22 May 2012

Review: THE ABOMINABLE MAN, Maj Sjowall and Per Wahloo

  • Kindle (Amazon)
  • File Size: 2010 KB
  • Print Length: 288 pages
  • Publisher: Harper Perennial (April 3, 2009)
  • Sold by: HarperCollins Publishers
  • Language: English
  • ASIN: B002RI9QWG
  • Source: I bought it

Synopsis (Amazon)

The seventh classic instalment in this genre-changing series of novels featuring Detective Inspector Martin Beck.

On a quiet night a high-ranking police officer, Nyland, is slaughtered in his hospital bed, brutally massacred with a bayonet. It's not hard to find people with a motive to kill him; in fact the problem for Detective Inspector Martin Beck is how to narrow the list down to one suspect. But as he investigates Nyland's murder he must confront whether he is willing to risk his life for his job.

Written in the 1960s, these masterpieces are the work of Maj Sjowall and Per Wahloo – a husband and wife team from Sweden. The ten novels follow the fortunes of the detective Martin Beck, whose enigmatic, taciturn character has inspired countless other policemen in crime fiction.
The novels can be read separately, but do follow a chronological order, so the reader can become familiar with the characters and develop a loyalty to the series. Each book will have a new introduction in order to help bring these books to a new audience.

My take

This was a thoroughly enjoyable read. It both analyses what makes people commit horrendous crimes, and what constitutes good policing.

We learn early on that the high ranking police officer killed was not a good policeman. Martin Beck's colleague Kollberg says "he was a barbaric son of a bitch of the very worst sort." His name was never discredited, and complaints against him never got past the submission stage. And many of the current personnel in the Stockholm Police force were incredibly loyal to him because he had trained them.
As the blurb indicates, there is no shortage of people who would be glad to see this person dead, but just one has reached the point of no return, deprived of both his wife and his daughter by this man.

The authors also make some interesting commentary on what happened to the city of Stockholm in the 1960s when 90% of the old city was demolished to make way for "modern" development.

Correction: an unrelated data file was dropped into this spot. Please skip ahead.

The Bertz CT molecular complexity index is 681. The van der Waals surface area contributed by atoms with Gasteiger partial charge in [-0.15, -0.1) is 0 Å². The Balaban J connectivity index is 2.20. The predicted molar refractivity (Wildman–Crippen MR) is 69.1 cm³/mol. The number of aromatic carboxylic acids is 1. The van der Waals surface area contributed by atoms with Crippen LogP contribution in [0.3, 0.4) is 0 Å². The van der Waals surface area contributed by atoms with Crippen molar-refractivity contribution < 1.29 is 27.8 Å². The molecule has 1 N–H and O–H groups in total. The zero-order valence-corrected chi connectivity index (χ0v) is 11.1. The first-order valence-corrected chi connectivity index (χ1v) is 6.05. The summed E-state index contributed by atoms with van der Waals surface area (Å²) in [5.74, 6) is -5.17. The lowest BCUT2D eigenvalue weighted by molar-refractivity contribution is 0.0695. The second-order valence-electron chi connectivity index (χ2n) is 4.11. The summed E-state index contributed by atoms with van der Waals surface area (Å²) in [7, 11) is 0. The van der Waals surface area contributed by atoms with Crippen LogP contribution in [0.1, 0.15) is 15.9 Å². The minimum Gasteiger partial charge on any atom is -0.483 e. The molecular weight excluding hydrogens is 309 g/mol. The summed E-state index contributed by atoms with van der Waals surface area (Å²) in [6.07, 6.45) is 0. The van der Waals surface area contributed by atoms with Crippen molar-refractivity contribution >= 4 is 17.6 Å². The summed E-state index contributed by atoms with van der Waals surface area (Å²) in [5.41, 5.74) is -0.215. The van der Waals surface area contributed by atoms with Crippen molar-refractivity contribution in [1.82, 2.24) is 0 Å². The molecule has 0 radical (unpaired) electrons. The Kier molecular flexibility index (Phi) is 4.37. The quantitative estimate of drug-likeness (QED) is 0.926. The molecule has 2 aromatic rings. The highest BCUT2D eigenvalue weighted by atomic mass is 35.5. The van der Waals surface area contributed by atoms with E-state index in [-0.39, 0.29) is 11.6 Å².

This series follows the changes in Martin Beck's personal life as he rises in the force. He is now the chief of the National Murder Squad, his marriage has collapsed and he unashamedly lives for his work.

One of the most enjoyable aspects of these novels is the amount of descriptive detail included, and small nuances in relationships between the men who make up Beck's team. Beck is very demanding, but he does not demand any more from them than he does of himself.

My rating: 4.7

Other reviews on MiP


Anonymous said...

Kerrie - Oh, I always enjoy a Martin Beck novel! I've not read this one in a very long time, so thanks for the reminder :-).

Bev Hankins said...

This one (along with about 6 others that I picked up at the Library sale) is lurking on my TBR pile--now I just need the time to read it....

Sergio (Tipping My Fedora) said...

Nice choice Kerrie - I think this is my favourite of the series actually, and I rate most of them pretty high anyway, but it seemed to have the best combination of character, plot and theme.

Maxine Clarke said...

It is such a great series, in so many senses. Thanks for the reminder of how much I enjoyed this book & the rest.

kathy d. said...

This reminds me that I have four left to read in this series, and that I should read one more soon.

I try to pace them so I still have some left to read.


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